Cleaning a specific field attribute

Continuing on from the previous example, suppose that in our ContactForm, we want to make sure that the recipients field always contains the address "". This is validation that is specific to our form, so we don’t want to put it into the general MultiEmailField class. Instead, we write a cleaning method that operates on the recipients field, like so:

class ContactForm(forms.Form):
    # Everything as before.

    def clean_recipients(self):
        data = self.cleaned_data['recipients']
        if "" not in data:
            raise forms.ValidationError("You have forgotten about Fred!")

        # Always return the cleaned data, whether you have changed it or
        # not.
        return data

Cleaning and validating fields that depend on each other

Suppose we add another requirement to our contact form: if the cc_myself field is True, the subject must contain the word "help". We are performing validation on more than one field at a time, so the form’s clean() method is a good spot to do this. Notice that we are talking about the clean() method on the form here, whereas earlier we were writing a clean() method on a field. It’s important to keep the field and form difference clear when working out where to validate things. Fields are single data points, forms are a collection of fields.

By the time the form’s clean() method is called, all the individual field clean methods will have been run (the previous two sections), so self.cleaned_data will be populated with any data that has survived so far. So you also need to remember to allow for the fact that the fields you are wanting to validate might not have survived the initial individual field checks.

There are two ways to report any errors from this step. Probably the most common method is to display the error at the top of the form. To create such an error, you can raise a ValidationError from the clean() method. For example:

class ContactForm(forms.Form):
    # Everything as before.

    def clean(self):
        cleaned_data = super(ContactForm, self).clean()
        cc_myself = cleaned_data.get("cc_myself")
        subject = cleaned_data.get("subject")

        if cc_myself and subject:
            # Only do something if both fields are valid so far.
            if "help" not in subject:
                raise forms.ValidationError("Did not send for 'help' in "
                        "the subject despite CC'ing yourself.")

        # Always return the full collection of cleaned data.
        return cleaned_data

In this code, if the validation error is raised, the form will display an error message at the top of the form (normally) describing the problem.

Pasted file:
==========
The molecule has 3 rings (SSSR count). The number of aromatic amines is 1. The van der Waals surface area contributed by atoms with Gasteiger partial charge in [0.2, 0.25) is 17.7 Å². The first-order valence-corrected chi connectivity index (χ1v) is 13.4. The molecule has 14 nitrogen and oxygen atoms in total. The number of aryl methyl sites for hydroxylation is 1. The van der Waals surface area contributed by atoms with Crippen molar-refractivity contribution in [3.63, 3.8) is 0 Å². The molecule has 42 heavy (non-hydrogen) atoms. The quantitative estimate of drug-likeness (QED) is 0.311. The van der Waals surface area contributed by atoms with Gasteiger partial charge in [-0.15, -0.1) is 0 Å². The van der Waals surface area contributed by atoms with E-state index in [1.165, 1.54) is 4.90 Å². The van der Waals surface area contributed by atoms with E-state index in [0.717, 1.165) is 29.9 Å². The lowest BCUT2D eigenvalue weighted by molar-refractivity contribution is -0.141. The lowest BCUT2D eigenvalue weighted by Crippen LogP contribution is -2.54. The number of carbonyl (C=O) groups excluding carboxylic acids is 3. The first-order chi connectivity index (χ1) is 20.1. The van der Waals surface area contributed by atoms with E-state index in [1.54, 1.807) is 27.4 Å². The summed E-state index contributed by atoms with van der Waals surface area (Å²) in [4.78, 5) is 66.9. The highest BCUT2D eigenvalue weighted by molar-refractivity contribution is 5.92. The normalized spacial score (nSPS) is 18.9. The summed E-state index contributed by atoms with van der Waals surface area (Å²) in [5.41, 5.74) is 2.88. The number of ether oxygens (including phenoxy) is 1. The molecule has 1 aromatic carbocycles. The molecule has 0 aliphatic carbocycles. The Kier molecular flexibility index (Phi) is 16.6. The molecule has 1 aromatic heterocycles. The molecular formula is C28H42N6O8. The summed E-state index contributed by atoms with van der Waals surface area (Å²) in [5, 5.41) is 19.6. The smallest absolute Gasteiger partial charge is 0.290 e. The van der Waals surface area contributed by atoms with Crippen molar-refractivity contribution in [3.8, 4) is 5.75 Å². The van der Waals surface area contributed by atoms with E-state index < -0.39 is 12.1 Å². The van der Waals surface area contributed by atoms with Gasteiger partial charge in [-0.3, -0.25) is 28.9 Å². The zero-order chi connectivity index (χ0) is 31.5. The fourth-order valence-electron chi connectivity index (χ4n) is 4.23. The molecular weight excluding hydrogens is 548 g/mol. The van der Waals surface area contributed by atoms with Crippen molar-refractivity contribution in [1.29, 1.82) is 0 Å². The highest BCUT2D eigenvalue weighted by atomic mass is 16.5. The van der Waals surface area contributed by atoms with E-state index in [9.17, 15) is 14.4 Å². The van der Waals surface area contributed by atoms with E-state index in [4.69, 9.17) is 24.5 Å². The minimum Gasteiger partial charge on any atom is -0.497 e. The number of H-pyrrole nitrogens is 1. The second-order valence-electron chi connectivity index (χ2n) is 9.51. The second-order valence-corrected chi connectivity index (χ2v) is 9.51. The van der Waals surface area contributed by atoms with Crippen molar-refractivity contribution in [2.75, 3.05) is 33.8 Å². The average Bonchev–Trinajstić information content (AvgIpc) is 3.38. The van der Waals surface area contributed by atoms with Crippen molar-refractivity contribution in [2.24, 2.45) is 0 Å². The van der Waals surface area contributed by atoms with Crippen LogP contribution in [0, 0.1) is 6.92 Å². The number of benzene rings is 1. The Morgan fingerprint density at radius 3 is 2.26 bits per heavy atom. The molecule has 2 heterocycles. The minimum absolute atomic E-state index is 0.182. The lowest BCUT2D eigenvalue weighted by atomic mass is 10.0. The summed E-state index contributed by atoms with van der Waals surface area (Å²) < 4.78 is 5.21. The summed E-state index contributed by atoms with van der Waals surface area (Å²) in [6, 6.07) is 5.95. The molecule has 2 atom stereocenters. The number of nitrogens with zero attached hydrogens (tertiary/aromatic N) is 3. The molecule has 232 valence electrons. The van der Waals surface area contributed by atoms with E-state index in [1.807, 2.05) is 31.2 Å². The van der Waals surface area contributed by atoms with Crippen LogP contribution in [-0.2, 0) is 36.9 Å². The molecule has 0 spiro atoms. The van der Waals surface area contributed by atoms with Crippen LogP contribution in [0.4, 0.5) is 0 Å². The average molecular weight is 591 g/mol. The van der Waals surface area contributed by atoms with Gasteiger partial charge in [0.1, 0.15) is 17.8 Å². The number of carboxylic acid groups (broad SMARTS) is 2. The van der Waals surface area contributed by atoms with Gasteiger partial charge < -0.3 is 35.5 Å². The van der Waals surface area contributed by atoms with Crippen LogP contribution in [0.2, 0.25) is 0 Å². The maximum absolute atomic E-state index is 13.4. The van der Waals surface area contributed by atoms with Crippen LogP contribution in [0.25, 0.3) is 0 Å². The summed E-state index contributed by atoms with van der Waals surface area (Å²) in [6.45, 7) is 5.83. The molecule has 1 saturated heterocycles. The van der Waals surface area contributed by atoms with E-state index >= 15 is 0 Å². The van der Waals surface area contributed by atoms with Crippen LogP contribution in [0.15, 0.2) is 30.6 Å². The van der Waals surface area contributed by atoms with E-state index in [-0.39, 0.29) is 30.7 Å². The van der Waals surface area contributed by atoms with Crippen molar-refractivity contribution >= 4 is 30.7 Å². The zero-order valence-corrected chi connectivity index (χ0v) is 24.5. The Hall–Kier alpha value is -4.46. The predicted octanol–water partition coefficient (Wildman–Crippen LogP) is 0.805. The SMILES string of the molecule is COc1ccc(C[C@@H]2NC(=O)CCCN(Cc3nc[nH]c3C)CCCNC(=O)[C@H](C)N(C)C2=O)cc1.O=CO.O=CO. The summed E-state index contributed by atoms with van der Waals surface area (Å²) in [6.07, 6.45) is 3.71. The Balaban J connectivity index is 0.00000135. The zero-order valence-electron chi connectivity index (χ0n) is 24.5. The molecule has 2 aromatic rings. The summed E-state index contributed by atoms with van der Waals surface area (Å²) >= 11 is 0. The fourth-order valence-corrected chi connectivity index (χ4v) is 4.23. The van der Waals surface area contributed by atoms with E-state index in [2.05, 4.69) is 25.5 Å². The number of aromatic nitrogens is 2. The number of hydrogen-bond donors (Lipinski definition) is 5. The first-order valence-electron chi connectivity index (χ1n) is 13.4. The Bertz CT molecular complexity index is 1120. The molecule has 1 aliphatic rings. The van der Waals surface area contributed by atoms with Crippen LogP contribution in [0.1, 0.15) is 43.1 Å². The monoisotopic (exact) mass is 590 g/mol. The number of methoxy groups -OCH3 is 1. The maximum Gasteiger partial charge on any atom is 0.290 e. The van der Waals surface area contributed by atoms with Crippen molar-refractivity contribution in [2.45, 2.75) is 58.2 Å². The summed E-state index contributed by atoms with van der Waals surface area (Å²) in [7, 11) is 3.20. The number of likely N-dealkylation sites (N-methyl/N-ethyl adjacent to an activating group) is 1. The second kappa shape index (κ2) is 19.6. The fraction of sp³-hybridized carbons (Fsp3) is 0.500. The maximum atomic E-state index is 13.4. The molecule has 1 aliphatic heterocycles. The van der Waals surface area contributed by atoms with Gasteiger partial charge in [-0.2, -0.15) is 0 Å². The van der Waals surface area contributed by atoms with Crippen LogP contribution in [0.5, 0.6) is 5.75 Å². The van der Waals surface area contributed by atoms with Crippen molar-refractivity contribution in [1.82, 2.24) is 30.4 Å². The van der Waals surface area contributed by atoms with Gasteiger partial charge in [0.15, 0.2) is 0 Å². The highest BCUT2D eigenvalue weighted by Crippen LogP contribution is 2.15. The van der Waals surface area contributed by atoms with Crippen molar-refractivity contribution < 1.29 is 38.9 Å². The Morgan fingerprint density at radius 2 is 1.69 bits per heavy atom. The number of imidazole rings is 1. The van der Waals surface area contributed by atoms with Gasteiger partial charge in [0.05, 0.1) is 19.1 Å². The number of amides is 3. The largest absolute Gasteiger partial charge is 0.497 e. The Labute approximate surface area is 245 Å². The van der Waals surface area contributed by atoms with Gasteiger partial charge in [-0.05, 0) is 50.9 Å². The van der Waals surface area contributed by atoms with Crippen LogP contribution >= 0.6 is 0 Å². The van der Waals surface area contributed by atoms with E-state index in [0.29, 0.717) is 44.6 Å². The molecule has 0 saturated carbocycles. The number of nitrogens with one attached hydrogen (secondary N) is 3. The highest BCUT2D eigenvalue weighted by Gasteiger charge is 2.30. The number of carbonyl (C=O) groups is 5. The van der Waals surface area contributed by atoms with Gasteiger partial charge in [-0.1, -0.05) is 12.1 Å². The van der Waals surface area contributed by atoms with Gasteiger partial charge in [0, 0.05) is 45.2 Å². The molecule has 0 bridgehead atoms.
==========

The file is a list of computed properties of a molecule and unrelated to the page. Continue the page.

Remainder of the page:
Note that the call to super(ContactForm, self).clean() in the example code ensures that any validation logic in parent classes is maintained.

The second approach might involve assigning the error message to one of the fields. In this case, let’s assign an error message to both the “subject” and “cc_myself” rows in the form display. Be careful when doing this in practice, since it can lead to confusing form output. We’re showing what is possible here and leaving it up to you and your designers to work out what works effectively in your particular situation. Our new code (replacing the previous sample) looks like this:

class ContactForm(forms.Form):
    # Everything as before.

    def clean(self):
        cleaned_data = super(ContactForm, self).clean()
        cc_myself = cleaned_data.get("cc_myself")
        subject = cleaned_data.get("subject")

        if cc_myself and subject and "help" not in subject:
            # We know these are not in self._errors now (see discussion
            # below).
            msg = u"Must put 'help' in subject when cc'ing yourself."
            self._errors["cc_myself"] = self.error_class([msg])
            self._errors["subject"] = self.error_class([msg])

            # These fields are no longer valid. Remove them from the
            # cleaned data.
            del cleaned_data["cc_myself"]
            del cleaned_data["subject"]

        # Always return the full collection of cleaned data.
        return cleaned_data

As you can see, this approach requires a bit more effort, not withstanding the extra design effort to create a sensible form display. The details are worth noting, however. Firstly, earlier we mentioned that you might need to check if the field name keys already exist in the _errors dictionary. In this case, since we know the fields exist in self.cleaned_data, they must have been valid when cleaned as individual fields, so there will be no corresponding entries in _errors.

Secondly, once we have decided that the combined data in the two fields we are considering aren’t valid, we must remember to remove them from the cleaned_data.

Django used to remove the cleaned_data attribute entirely if there were any errors in the form. Since version 1.5, cleaned_data is present even if the form doesn’t validate, but it contains only field values that did validate.